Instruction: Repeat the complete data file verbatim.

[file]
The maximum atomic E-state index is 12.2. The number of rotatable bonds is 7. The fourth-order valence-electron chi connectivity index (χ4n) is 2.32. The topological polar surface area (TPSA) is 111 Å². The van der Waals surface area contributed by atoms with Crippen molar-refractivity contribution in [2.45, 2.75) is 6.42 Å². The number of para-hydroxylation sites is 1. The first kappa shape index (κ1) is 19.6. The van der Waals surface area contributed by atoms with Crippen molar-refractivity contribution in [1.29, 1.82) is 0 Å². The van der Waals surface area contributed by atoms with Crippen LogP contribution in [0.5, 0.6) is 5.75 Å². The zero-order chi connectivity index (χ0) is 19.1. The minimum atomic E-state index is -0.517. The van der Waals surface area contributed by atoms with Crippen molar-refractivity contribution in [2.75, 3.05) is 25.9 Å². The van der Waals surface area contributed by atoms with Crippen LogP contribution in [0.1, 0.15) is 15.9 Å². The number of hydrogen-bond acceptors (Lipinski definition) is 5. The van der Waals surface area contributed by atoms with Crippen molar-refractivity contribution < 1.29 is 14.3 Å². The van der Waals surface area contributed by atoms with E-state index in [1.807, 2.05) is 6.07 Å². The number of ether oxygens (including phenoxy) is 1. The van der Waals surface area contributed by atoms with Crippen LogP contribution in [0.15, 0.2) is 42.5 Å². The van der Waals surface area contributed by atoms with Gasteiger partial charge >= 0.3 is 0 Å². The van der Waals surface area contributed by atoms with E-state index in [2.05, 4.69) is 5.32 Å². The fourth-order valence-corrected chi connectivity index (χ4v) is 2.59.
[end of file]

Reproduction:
The maximum atomic E-state index is 12.2. The number of rotatable bonds is 7. The fourth-order valence-electron chi connectivity index (χ4n) is 2.32. The topological polar surface area (TPSA) is 111 Å². The van der Waals surface area contributed by atoms with Crippen molar-refractivity contribution in [2.45, 2.75) is 6.42 Å². The number of para-hydroxylation sites is 1. The first kappa shape index (κ1) is 19.6. The van der Waals surface area contributed by atoms with Crippen molar-refractivity contribution in [1.29, 1.82) is 0 Å². The van der Waals surface area contributed by atoms with Crippen LogP contribution in [0.5, 0.6) is 5.75 Å². The zero-order chi connectivity index (χ0) is 19.1. The minimum atomic E-state index is -0.517. The van der Waals surface area contributed by atoms with Crippen molar-refractivity contribution in [2.75, 3.05) is 25.9 Å². The van der Waals surface area contributed by atoms with Crippen LogP contribution in [0.1, 0.15) is 15.9 Å². The number of hydrogen-bond acceptors (Lipinski definition) is 5. The van der Waals surface area contributed by atoms with Crippen molar-refractivity contribution < 1.29 is 14.3 Å². The van der Waals surface area contributed by atoms with E-state index in [1.807, 2.05) is 6.07 Å². The number of ether oxygens (including phenoxy) is 1. The van der Waals surface area contributed by atoms with Crippen LogP contribution in [0.15, 0.2) is 42.5 Å². The van der Waals surface area contributed by atoms with Gasteiger partial charge >= 0.3 is 0 Å². The van der Waals surface area contributed by atoms with E-state index in [2.05, 4.69) is 5.32 Å². The fourth-order valence-corrected chi connectivity index (χ4v) is 2.59.